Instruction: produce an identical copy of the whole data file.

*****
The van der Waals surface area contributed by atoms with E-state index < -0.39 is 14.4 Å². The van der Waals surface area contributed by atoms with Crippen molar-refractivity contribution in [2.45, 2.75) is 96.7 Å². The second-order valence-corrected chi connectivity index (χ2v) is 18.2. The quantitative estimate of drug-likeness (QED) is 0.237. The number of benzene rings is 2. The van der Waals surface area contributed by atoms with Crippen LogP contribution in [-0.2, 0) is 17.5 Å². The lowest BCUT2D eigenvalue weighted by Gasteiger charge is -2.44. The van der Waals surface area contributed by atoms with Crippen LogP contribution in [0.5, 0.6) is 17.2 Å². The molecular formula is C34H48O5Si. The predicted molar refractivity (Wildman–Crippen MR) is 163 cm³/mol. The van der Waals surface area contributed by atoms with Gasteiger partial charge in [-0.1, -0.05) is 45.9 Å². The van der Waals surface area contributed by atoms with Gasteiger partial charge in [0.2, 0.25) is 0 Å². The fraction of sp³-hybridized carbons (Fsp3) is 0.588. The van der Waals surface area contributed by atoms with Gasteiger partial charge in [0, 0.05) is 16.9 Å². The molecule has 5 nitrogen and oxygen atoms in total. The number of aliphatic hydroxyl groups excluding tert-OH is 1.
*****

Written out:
The van der Waals surface area contributed by atoms with E-state index < -0.39 is 14.4 Å². The van der Waals surface area contributed by atoms with Crippen molar-refractivity contribution in [2.45, 2.75) is 96.7 Å². The second-order valence-corrected chi connectivity index (χ2v) is 18.2. The quantitative estimate of drug-likeness (QED) is 0.237. The number of benzene rings is 2. The van der Waals surface area contributed by atoms with Crippen LogP contribution in [-0.2, 0) is 17.5 Å². The lowest BCUT2D eigenvalue weighted by Gasteiger charge is -2.44. The van der Waals surface area contributed by atoms with Crippen LogP contribution in [0.5, 0.6) is 17.2 Å². The molecular formula is C34H48O5Si. The predicted molar refractivity (Wildman–Crippen MR) is 163 cm³/mol. The van der Waals surface area contributed by atoms with Gasteiger partial charge in [-0.1, -0.05) is 45.9 Å². The van der Waals surface area contributed by atoms with Gasteiger partial charge in [0.2, 0.25) is 0 Å². The fraction of sp³-hybridized carbons (Fsp3) is 0.588. The van der Waals surface area contributed by atoms with Gasteiger partial charge in [0, 0.05) is 16.9 Å². The molecule has 5 nitrogen and oxygen atoms in total. The number of aliphatic hydroxyl groups excluding tert-OH is 1.